I got to St. Anthony’s and found the Emergency room, and parked in the first spot I found. Beanie immediately threw up all the juice he drank on the way there before I could get him unbuckled. Argh. Didn’t think to bring a change of clothes in case that happened. I also bonked his poor head on the door frame getting him out of the car (the car is two-door, so I had to pull him out of the back seat through a door much lower than my car). Sweetie’s sweatshirt was in there, so I wrapped him in that and carried him, my 200 lb purse (containing Beanie’s juice cup and my water bottle, among other things — but no diapers, I realized later), and his coat approximately two inches, before the juice cup fell out of my purse and I had to stoop down to pick that up and carry it in by hand, too. Not sure how I sprouted those extra hands, but hey. I’m a mom. It must be a mutant power.

I will say right now that, despite the circumstances, I have never had a more pleasant, friendly, dare I say it, enjoyable trip to the ER in my life. I’ve never personally been seen to in a civilian ER, though I’ve been to civilian ERs with other people. Most of my experience has been with the Naval Hospital here, which I’ve been going to for a large portion of my life (also doubles as the military Urgent Care for the region, so it’s usually busy). I’m used to all-business, no smiles, and a vaguely exasperated staff, even during the day. This was 1am, and the ER staff was all smiles and intently helpful. The place was deserted, too. I didn’t even have time to sit down to regather all the stuff I had in my hands before there was someone coming through the door, offering to help me carry stuff, joking with me — I really could have cried, it was SO different than what I was used to.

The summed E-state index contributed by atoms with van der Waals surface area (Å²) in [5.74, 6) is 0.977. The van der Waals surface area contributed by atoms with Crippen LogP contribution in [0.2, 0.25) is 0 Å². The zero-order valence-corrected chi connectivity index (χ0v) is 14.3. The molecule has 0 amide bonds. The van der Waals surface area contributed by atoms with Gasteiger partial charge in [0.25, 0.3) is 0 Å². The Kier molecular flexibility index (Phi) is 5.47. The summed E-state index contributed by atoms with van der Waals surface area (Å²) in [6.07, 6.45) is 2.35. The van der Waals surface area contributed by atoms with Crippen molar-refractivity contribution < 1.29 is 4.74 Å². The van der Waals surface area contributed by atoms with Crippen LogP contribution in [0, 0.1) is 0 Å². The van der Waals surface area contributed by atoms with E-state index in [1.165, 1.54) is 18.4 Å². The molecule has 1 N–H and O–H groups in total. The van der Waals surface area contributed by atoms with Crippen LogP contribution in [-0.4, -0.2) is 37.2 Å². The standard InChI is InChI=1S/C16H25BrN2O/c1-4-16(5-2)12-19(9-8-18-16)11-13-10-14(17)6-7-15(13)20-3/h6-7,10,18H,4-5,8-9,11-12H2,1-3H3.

We were in and out in two hours. Beanie got nausea medicine and a Tylenol suppository (can’t gag that up!) and chest X-rays to rule out pneumonia (that was fun! No, really! Another smiling, sweet tech just rolled the bed out of our room and down the hall into an X-ray room, with us and all our stuff! And Beanie cooperated just well enough that X-rays took no time at all). The doctor didn’t even get that judgey look on his face when I told him we opted out of vaccinations. The nurse hung out with Beanie while I went to clean Beanie’s car seat — she even gave me a towel to use.